A slinky, Coven style entrance from Mary Murray, Carolyn Bracken and Siobhán Callaghan as three witches cackling like Shakespearean crones doesn’t immediately inspire confidence. Yet expectations, like much else in "Kissing the Witch,” are immediately subverted once Donoghue’s tales really kick in. With all three performers embracing several roles, ably supported by a hugely present Jed Murray, the display of talent that follows is simply breathtaking. Scrolling through characters with spellbinding ease, the prodigiously gifted Mary Murray proves magical throughout, her gaze, voice, and expressions steeped in compelling immediacy. Carolyn Bracken, grounding the otherworldliness of it all in a natural inviting earthiness, as if witches really were just ordinary women, cements her reputation as a staggeringly engaging performer. The Corps Ensemble’s relative newbie, Siobhán Callaghan, is simply out of this world, showing impeccable depth, range and detail in a hauntingly versatile performance. Enough to suggest that this bright, young talent has everything she needs to take the world by storm. Indeed, watching Murray, Bracken, and Callaghan as they cackle, writhe, pout, or climb, owning every inch of space and dialogue, delivering palpably powerfully performances rich and focused in detail, proves to be something of a privilege.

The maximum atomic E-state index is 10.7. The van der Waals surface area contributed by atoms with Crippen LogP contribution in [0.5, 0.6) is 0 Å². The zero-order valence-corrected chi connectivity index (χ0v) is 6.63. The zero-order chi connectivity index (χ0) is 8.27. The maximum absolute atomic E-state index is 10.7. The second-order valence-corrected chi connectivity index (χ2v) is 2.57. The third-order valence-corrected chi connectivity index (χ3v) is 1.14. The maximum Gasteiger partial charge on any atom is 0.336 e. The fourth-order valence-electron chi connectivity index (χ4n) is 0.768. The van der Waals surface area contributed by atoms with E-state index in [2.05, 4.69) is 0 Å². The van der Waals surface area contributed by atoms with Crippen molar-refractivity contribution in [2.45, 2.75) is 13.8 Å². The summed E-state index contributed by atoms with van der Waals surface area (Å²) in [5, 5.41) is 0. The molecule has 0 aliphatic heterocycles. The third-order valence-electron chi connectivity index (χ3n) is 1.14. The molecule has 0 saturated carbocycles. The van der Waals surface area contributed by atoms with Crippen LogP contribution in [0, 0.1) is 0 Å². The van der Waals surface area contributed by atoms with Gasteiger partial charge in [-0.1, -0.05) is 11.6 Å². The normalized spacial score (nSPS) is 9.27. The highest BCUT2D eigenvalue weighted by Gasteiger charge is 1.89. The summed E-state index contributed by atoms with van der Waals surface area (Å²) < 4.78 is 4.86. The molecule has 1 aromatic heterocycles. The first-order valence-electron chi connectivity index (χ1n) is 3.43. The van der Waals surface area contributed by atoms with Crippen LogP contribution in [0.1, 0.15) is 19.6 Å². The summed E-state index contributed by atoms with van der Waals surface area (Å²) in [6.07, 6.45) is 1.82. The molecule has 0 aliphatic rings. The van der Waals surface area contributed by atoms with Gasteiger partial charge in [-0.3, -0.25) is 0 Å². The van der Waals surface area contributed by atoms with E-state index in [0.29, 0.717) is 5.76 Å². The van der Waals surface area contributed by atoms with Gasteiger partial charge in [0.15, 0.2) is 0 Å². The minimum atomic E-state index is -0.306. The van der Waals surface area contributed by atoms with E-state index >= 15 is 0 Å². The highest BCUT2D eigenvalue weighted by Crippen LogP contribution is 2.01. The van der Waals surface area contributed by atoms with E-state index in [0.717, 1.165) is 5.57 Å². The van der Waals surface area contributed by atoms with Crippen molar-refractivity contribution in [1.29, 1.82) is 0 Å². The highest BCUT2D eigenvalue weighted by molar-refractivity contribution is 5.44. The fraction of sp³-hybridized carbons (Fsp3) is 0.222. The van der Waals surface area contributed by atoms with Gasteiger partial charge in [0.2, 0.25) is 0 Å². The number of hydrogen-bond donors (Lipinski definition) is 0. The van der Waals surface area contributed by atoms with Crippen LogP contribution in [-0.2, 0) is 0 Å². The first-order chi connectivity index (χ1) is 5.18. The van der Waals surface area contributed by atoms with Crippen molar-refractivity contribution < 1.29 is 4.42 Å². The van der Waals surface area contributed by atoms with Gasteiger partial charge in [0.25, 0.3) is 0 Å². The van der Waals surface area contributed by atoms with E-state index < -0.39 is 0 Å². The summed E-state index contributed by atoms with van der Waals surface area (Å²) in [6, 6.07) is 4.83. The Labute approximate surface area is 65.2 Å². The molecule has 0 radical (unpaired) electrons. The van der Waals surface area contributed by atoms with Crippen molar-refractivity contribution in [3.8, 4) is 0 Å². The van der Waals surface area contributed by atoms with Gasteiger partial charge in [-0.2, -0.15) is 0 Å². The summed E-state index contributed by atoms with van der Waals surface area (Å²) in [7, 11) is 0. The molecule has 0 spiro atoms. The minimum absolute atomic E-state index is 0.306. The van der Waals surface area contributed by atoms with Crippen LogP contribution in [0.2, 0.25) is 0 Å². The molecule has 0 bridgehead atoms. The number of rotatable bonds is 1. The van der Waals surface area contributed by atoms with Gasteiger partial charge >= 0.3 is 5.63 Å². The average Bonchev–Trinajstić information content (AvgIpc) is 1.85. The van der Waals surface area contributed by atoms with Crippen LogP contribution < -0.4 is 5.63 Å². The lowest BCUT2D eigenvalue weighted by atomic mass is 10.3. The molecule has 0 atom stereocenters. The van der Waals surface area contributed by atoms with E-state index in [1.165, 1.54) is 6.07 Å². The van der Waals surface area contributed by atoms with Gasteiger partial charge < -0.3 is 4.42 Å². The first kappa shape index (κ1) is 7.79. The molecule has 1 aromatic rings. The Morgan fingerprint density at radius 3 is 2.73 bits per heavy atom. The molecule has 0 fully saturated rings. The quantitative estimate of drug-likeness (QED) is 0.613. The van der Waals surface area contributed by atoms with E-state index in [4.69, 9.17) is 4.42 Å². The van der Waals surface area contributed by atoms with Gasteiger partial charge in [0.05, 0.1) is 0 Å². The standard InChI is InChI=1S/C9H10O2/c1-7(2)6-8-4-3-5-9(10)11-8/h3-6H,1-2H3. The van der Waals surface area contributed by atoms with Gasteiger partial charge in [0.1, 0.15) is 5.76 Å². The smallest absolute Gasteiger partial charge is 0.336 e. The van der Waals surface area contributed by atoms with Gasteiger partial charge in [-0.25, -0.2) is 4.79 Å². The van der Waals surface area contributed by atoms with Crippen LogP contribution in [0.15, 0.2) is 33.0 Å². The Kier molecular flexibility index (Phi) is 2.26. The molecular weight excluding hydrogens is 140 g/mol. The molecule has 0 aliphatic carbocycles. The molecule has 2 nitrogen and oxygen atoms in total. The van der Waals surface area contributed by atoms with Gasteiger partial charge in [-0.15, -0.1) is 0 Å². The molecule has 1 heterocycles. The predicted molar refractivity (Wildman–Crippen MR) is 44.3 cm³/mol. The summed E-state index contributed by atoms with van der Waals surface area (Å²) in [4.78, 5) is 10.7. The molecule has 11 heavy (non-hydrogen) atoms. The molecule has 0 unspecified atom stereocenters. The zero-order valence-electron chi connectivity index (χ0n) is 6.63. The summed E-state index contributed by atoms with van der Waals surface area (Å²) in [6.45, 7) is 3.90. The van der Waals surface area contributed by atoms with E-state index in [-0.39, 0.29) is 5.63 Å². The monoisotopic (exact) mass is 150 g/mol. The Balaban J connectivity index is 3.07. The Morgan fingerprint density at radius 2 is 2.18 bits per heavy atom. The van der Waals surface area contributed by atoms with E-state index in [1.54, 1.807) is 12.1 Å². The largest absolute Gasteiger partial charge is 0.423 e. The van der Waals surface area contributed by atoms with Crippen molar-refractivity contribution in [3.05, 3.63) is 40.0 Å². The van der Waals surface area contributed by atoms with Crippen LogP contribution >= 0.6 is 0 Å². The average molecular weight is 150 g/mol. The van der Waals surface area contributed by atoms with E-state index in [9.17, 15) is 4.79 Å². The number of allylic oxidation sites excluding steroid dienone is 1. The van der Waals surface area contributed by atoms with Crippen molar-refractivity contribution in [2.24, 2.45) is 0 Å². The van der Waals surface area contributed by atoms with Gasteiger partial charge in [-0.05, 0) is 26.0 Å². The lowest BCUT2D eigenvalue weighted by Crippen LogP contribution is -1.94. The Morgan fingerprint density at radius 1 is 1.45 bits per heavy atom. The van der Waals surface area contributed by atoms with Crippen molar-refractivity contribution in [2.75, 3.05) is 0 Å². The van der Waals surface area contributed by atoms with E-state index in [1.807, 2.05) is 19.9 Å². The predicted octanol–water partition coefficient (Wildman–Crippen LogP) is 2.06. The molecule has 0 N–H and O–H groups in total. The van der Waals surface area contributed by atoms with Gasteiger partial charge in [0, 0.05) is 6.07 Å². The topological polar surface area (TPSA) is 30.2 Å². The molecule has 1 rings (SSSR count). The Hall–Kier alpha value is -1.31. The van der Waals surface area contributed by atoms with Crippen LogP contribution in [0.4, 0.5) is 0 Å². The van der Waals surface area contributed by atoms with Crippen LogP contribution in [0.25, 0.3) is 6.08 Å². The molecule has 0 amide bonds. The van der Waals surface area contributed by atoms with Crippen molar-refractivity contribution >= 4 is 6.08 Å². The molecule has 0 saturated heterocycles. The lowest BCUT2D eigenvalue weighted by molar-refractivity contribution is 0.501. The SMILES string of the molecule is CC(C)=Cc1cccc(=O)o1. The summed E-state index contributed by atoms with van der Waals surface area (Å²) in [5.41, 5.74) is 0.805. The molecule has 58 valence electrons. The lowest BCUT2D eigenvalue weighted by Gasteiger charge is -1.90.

Carolyn Bracken in Kissing the Witch. Image by Roscoh Anthony.

As auspicious beginnings go, "The Fetch Wilson" and "Kissing the Witch" see The Bohemian Theatre getting off to a solid start. As well as illustrating how far The Corps Ensemble have come as an outfit. All the more impressive given the adverse conditions affecting theatre companies in Dublin today. To quote from artistic director Mullane, himself quoting from Rocky, ‘you can’t stop what keeps coming.’ With fare like "The Fetch Wilson" and "Kissing the Witch,” The Corps Ensemble will hopefully keep them coming. A double bill of horror, made doubly enjoyable given its seasonal flavouring, "The Fetch Wilson" and "Kissing the Witch" are two impressive pieces of theatre, well worth braving the cold dark nights for.

"The Fetch Wilson" by Stewart Roche and "Kissing the Witch" by Emma Donoghue, presented by The Corps Ensemble, run at The Bohemian Theatre, above Mc Geough’s, Phibsboro, until November 7th and 9th respectively.

For more information, visit The Corps Ensemble.